One of the most conspicuous differences between great towns in first-world countries and less developed countries is the amount of trash the litters the side of the roads.
Take Boquete, Panama, for example. This is one of the most beautiful places I’ve been to, surrounded by verdant mountains and ubiquitous colorful flowers. It was a shame to me, then, that in certain places there were so much trash (plastic bags, food containers, aluminum cans, etc.) littering the sides of the roads or banks of the rivers. Being a near-obsessive/compulsive neat freak, I felt the urge to come out with some garbage bags and pick up some trash—a feeling only pacified by the reminder that I was not going to be in Boquete that long and that our schedule was already jam-packed as it was.
In contrast, the town that I call home—Fort Collins—always appears to be much less littered. I’m not sure if we have any more street cleaners, but one thing’s for certain—we have a fairly good supply of residents and organizations who care enough about the community to volunteer their time to help make it a better place.
Now, at first glance, I have to admit—every time I have run, biked, or driven along those roads, I never thought “gosh, there is so much trash!” But after spending a couple hours picking up trash, let me tell you that there was quite a bit. This is what we encountered:
- Many, many beer bottles (most of them were intact, but some were broken) and cans as well. We collected these for recycling.
- Snack wrappers.
- A few plastic grocery bags and pieces of paper.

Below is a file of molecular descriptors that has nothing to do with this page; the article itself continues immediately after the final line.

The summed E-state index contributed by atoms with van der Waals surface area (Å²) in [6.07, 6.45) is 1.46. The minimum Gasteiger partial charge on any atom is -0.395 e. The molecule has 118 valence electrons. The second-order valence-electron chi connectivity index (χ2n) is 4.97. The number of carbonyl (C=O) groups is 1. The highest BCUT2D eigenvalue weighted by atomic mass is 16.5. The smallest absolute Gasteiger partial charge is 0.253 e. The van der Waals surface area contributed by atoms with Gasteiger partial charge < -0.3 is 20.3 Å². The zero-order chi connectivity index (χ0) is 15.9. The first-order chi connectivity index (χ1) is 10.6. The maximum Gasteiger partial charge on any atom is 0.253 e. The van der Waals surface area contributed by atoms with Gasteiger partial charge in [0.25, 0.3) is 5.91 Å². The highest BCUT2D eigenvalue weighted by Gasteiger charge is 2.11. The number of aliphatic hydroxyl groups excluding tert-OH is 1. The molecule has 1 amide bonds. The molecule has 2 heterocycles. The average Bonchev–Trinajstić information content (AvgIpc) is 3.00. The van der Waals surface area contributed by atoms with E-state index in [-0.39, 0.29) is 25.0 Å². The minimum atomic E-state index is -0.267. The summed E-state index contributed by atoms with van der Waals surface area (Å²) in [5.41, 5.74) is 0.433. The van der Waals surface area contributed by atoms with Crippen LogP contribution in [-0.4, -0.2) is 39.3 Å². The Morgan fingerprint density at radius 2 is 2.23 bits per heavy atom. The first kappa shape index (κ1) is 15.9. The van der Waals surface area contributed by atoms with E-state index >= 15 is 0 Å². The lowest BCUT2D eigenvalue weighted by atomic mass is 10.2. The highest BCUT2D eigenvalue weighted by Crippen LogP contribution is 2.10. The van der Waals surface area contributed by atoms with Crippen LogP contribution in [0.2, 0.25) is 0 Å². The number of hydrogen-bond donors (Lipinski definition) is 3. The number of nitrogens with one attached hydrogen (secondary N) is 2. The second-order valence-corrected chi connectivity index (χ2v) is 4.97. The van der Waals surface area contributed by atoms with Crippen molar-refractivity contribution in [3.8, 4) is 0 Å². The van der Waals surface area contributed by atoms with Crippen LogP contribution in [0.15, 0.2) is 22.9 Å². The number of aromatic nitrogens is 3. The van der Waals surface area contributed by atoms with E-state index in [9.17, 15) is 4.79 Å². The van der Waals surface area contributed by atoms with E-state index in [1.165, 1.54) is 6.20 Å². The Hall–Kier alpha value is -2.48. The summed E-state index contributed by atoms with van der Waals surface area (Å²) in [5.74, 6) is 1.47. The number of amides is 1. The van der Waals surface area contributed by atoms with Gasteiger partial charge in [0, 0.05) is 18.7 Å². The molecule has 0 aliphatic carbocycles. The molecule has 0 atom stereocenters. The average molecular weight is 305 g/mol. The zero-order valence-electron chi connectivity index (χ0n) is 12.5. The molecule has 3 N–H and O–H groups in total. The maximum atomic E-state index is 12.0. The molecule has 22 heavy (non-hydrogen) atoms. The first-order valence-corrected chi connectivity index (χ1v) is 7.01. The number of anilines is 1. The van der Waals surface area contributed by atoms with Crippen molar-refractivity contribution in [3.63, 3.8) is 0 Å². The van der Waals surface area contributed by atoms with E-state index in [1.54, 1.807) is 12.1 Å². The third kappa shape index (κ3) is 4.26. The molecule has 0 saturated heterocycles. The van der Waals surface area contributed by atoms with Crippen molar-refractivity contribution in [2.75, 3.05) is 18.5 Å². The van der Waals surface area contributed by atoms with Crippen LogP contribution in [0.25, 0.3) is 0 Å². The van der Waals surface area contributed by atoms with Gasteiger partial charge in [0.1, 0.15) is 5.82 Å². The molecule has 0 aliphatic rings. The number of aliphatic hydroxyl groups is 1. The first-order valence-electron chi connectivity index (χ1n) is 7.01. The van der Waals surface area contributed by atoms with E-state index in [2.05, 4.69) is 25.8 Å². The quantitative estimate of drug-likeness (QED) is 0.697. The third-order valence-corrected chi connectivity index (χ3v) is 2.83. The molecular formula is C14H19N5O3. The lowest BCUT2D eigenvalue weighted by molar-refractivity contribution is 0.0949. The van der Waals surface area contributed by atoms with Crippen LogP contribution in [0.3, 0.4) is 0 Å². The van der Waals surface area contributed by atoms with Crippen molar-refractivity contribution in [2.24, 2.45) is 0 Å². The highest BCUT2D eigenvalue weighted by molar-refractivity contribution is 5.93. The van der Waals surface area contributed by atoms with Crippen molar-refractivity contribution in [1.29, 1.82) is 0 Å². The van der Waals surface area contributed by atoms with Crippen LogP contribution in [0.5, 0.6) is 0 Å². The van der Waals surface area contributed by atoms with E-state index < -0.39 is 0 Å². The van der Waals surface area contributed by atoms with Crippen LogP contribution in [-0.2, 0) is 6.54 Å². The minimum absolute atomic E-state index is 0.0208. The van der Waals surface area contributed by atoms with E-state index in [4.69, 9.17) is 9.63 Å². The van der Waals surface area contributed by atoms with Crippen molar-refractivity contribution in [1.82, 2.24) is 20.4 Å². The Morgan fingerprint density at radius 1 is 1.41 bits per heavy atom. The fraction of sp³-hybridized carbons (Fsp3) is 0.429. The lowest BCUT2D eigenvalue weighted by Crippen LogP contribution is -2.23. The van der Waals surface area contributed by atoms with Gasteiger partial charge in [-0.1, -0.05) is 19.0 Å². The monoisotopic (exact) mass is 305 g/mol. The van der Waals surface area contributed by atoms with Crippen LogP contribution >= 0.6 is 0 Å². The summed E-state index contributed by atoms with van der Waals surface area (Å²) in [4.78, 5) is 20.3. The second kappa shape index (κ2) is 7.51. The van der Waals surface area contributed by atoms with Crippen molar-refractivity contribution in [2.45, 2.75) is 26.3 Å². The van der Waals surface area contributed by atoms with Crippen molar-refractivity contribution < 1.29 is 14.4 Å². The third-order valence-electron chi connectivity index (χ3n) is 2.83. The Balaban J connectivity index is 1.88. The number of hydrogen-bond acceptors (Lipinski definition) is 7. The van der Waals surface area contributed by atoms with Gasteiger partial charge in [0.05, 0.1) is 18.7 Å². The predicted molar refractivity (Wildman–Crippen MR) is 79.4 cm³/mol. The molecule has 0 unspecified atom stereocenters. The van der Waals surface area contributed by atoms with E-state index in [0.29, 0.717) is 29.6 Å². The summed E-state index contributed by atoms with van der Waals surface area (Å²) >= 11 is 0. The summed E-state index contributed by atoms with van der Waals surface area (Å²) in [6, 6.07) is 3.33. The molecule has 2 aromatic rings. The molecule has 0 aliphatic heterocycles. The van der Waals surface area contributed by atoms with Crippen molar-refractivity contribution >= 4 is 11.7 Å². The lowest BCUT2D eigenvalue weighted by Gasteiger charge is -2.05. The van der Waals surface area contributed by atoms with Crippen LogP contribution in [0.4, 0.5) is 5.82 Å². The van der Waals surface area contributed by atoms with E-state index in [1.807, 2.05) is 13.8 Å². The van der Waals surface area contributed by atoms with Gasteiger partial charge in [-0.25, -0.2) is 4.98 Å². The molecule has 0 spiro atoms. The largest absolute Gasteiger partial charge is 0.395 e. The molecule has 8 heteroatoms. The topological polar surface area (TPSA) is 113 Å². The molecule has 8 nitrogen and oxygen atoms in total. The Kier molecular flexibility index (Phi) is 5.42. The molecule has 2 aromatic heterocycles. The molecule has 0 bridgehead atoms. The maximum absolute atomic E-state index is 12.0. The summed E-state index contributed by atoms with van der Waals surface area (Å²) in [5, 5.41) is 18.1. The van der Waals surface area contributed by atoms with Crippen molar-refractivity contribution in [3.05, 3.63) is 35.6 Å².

- A sandal.
- A two-foot-long sock with orange stripes.
- A stop sign.
My main “find” of the day was this pink bag by Black Diamond that originally contained climbing skins for telemark skins. It is about 6″ wide and 12″ tall. If you’d like it, let me know in the comment form below and I’ll mail it to you for FREE!
What was cool about picking up trash on this morning was that it was an gorgoues spring day and at the walking pace we were going, it was easy to enjoy the splendid views of the Horsetooth Reservoir to the west and Fort Collins down below to the east.
There were also several cyclists who passed us by (including one who was doing hill repeats of the steep, switchbacking Road 42C up Monster Hill) who were actually thanking us.
In the two hours I volunteered, I only covered about 2-3 miles, but between the dozen of us, hopefully we covered most of the Horsetooth Half course. The Horsetooth Half participants should have a nice and clean course this weekend—at least until they get to the aid stations and start droppng cups and gels everywhere. (Surprisingly, during our trash pickup, I found only one or two cups and one or two gel packets, which indicates to me that 1) the volunteers who sweep the course after the Horsetooth Half do a great job, and 2) the main litterers of the city are not the hundreds of runners who run the roads each day.)
Apparently, there will be another trail clean-up opportunity next weekend, this time for the Spring Creek Trail and Cottonwood Park. I’m not sure if I can make it to that one, but for those who are interested in volunteering, details are below. Thanks!
WHO: Anyone & everyone that uses the trail & open spaces near Taft Hill & Drake roads to Cottonwood Park at the west end of Overland Dr. A small group of CSU students will also be assisting.
WHAT: Trail & open space clean up. Dress accordingly. We may need to enter some wet or muddy areas. Bring gloves.
WHEN: Saturday, April 12 from 10:00 a.m. – 2:00 p.m. Any of this time that you can assist is greatly appreciated.
WHERE: Please meet at 2724 Willow Fern Way to get started.
WHY: To better our trails & open spaces.
CAN’T ATTEND IN PERSON?
Any food, beverage, trash bag, disposable gloves or monetary donations would be welcomed!!!
FOOD & DRINK:
Some light snacks will be provided.